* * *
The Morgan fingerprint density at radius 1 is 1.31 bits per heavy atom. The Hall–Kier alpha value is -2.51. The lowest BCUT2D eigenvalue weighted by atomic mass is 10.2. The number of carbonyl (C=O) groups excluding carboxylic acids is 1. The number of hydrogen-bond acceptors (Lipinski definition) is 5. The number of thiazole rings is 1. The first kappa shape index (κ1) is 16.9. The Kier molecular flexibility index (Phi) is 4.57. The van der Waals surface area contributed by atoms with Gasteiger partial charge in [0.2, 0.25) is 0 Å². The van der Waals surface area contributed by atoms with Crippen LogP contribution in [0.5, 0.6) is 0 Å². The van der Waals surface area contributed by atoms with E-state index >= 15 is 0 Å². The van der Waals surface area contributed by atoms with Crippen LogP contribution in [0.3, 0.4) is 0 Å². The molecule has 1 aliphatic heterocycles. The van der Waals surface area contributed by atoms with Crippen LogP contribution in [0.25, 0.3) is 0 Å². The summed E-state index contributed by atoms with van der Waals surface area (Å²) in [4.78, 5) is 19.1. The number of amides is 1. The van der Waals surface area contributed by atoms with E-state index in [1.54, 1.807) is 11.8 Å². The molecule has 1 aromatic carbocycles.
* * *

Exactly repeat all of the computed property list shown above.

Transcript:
The Morgan fingerprint density at radius 1 is 1.31 bits per heavy atom. The Hall–Kier alpha value is -2.51. The lowest BCUT2D eigenvalue weighted by atomic mass is 10.2. The number of carbonyl (C=O) groups excluding carboxylic acids is 1. The number of hydrogen-bond acceptors (Lipinski definition) is 5. The number of thiazole rings is 1. The first kappa shape index (κ1) is 16.9. The Kier molecular flexibility index (Phi) is 4.57. The van der Waals surface area contributed by atoms with Gasteiger partial charge in [0.2, 0.25) is 0 Å². The van der Waals surface area contributed by atoms with Crippen LogP contribution in [0.5, 0.6) is 0 Å². The van der Waals surface area contributed by atoms with E-state index >= 15 is 0 Å². The van der Waals surface area contributed by atoms with Crippen LogP contribution in [0.3, 0.4) is 0 Å². The molecule has 1 aliphatic heterocycles. The van der Waals surface area contributed by atoms with Crippen LogP contribution in [0.25, 0.3) is 0 Å². The summed E-state index contributed by atoms with van der Waals surface area (Å²) in [4.78, 5) is 19.1. The number of amides is 1. The van der Waals surface area contributed by atoms with E-state index in [1.54, 1.807) is 11.8 Å². The molecule has 1 aromatic carbocycles.